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MMBase guidelines


Roles & Responsibilities

The MMBase community exists of roughly three groups.

These are the users, sponsors, and developers.

Most of this document focuses on developers, whose exact roles and responsibilities are based on merit. Everybody can help no matter what their role, but those who have been long term or valuable contributors to the project may obtain rights to vote on source changes and commit directly to the source repository. These subgroups (the Committers and the MMC members) are detailed below along with the more broader community groups.


Users are the people who use the products of the Project. People in this role aren't contributing code, but they are using the products, reporting bugs, making feature requests, and such. When a user starts to contribute code or documentation patches, they become a developer.

Users may include administrators, end-users (editors), web-designers, and other interested parties. Users can post their questions and finsings on the MMBase user mailinglist (


Sponsors are those organisations that support the MMBase community through contributions other than development, such as providing hardware, promotion through marketing, or by making monetary donations.

Sponsors can operate on their own, or through the MMBase Foundation, which supports the MMBase community by taking care of facilities needed for the continuing development of MMBase. Such facilities include maintaining the website, organizing events and courses, marketing, and writing documentation.

The foundation does not have influence on the development of MMBase, but can provide input, report bugs, and communicate desires as any other MMBase user, and may provide advise on the development of components by third parties.


Developers are the people who write code or documentation patches or contribute positively to MMBase in other ways. A developer's contribution is always recognized. In source code, all developers who contribute to a source file may have their name added to the list of authors for that file (in the java documentation of the +>

Developers may go inactive for a variety of reasons. A Developer that has been inactive for 6 months or more may lose his or her status as a Developer (be removed from the site). The MMC needs to confirm the inactivity fo the developer, but need not call a vote (this is mostly an administrative task).

Developers may also lose there status due to bad behavior such as harassament or flaming. Developers who lose their status this way are removed from the site and banned from the developers' mailinglist. Due to the latter measure, a unanimous, non-negative call need succeed (see voting, below).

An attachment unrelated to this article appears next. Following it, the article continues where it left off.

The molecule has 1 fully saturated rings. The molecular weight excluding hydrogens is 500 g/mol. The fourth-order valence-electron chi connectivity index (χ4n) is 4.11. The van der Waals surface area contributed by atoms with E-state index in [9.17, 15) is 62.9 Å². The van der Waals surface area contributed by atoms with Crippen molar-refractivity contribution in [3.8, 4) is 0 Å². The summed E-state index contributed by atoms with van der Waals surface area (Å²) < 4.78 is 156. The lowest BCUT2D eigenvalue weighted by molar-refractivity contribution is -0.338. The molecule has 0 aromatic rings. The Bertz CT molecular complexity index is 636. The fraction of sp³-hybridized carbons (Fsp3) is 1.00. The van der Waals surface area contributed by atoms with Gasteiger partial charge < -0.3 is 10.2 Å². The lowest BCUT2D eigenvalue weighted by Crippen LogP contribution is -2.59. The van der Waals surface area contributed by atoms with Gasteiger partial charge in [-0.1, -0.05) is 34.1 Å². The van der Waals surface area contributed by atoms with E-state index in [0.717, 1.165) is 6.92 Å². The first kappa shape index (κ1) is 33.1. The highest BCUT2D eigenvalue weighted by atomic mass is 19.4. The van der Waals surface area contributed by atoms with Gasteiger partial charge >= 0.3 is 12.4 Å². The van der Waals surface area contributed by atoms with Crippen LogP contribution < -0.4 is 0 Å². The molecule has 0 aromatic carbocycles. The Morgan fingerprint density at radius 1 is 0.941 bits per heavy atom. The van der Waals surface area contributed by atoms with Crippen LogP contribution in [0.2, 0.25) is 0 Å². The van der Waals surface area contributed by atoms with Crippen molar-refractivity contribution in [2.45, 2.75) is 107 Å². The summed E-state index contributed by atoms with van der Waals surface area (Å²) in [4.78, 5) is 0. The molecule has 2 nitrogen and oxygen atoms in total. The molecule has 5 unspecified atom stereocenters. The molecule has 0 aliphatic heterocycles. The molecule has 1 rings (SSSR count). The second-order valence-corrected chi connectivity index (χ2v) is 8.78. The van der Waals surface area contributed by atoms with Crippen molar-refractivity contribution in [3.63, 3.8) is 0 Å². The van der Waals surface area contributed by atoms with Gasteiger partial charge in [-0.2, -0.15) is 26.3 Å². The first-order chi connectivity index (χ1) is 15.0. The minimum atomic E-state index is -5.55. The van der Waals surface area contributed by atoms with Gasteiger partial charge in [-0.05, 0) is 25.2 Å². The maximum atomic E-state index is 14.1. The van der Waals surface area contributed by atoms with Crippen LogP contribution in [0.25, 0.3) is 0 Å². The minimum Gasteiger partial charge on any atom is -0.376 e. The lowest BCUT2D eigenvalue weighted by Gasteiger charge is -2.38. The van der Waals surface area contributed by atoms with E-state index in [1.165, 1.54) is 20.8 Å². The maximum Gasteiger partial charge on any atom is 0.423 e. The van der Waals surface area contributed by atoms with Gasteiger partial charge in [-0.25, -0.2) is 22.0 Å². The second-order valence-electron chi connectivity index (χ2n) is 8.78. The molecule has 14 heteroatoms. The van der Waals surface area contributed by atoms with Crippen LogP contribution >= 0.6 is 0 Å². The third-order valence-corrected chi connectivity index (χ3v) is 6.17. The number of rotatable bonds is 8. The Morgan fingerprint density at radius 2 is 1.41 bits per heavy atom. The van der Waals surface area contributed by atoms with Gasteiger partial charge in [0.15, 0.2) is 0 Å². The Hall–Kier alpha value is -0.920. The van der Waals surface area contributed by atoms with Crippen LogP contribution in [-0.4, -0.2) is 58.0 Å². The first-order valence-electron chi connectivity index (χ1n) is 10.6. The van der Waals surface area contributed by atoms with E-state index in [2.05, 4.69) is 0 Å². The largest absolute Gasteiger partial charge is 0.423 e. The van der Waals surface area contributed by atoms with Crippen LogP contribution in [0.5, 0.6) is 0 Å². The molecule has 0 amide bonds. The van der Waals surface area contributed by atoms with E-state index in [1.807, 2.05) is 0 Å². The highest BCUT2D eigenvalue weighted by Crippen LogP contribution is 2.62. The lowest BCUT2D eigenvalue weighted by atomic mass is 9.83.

CVS rules

A developer has no submitting rights in the MMBase CVS repository. If a developer wants to get something into CVS, he or she has to ask a committer to submit the changes. The committer is responsible for the new code, and for adding the developer's name to the java documentation.

Coding rules

All Java language source code in the repository must be written in conformance to the code conventions that have been set of the MMBase project. These code conventions are an extension of the "Code Conventions for the Java Programming Language" as published by Sun.

The Sun rules can be found at:

The more specific MMBase conventions are available from the MMBase website.

The committor that accepts the code is responsible for checking whether the coding rules are followed.


Developers who give frequent and valuable contributions to MMBase projects can have their status promoted to that of a "Committer" for that subproject. A Committer has write access to the source code repository and gains voting rights allowing them to affect the future of the subproject.

Note: except where noted below, all rules for a Developer also apply to a Committor.

Becoming a committer

In order for a Developer to become a Committer, another Committer can nominate that Developer or the Developer can ask for it. Once a Developer is nominated, the commiters vote for allowing the committer access. This is a unanimous non-negative call (see voting).

If the calls succeeds, the Developer is converted into a Committer and given write access to the source code repository.

Loosing committer status

Committers may go inactive for a variety of reasons. A Committer that has been inactive for 3 months or more may lose his or her status as a Committer.

Activity as a committer is measured in participation in projects and voting, and in the submission of bugfixes.

Committers may also lose there status if they break the committer rules. A committor receives a warning from the MMC when he breaks a rule (i.e. a CVS rule, a Hack or Project rule, or casting a VETO without motivation). After three warnings, the MMC may take up contact with the committer to ask him to resign. If the committer is not willing, a unanimous, non-negative call need succeed, on the developer list (see voting, below), in which the committer cannot participate.

The MMC is entitled to temporarily disallow CVS access to that committor for the duration of the call.

CVS rules:

Three types of changes can be committed to the source code repository (CVS):

  • Changes in or additions to the code related to an approved MMBase project, of which the committer is a member (generally no voting needed, see voting and projects)
  • Confirmed bug fixes (no voting needed)
  • Code that was written outside of an approved project and is not a bug-fix (a hack), and that has been approved by the community through a majority call with a 3-vote margin (see voting).